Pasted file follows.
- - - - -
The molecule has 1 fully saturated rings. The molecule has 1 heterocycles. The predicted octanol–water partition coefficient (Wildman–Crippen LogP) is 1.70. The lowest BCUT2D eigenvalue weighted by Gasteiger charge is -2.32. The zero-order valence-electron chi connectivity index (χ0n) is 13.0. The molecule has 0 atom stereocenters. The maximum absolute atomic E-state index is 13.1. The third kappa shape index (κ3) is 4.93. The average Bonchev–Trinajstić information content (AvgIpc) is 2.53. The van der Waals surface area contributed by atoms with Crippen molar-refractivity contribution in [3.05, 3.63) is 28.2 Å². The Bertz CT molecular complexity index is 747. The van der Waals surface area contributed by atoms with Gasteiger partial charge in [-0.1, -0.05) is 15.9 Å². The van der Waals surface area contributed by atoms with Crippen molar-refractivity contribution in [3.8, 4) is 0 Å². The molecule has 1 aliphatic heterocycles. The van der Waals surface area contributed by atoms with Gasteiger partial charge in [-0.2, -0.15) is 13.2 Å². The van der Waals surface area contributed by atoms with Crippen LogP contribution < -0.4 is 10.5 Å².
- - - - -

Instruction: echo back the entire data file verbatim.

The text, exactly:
The molecule has 1 fully saturated rings. The molecule has 1 heterocycles. The predicted octanol–water partition coefficient (Wildman–Crippen LogP) is 1.70. The lowest BCUT2D eigenvalue weighted by Gasteiger charge is -2.32. The zero-order valence-electron chi connectivity index (χ0n) is 13.0. The molecule has 0 atom stereocenters. The maximum absolute atomic E-state index is 13.1. The third kappa shape index (κ3) is 4.93. The average Bonchev–Trinajstić information content (AvgIpc) is 2.53. The van der Waals surface area contributed by atoms with Crippen molar-refractivity contribution in [3.05, 3.63) is 28.2 Å². The Bertz CT molecular complexity index is 747. The van der Waals surface area contributed by atoms with Gasteiger partial charge in [-0.1, -0.05) is 15.9 Å². The van der Waals surface area contributed by atoms with Crippen molar-refractivity contribution in [3.8, 4) is 0 Å². The molecule has 1 aliphatic heterocycles. The van der Waals surface area contributed by atoms with Gasteiger partial charge in [-0.2, -0.15) is 13.2 Å². The van der Waals surface area contributed by atoms with Crippen LogP contribution < -0.4 is 10.5 Å².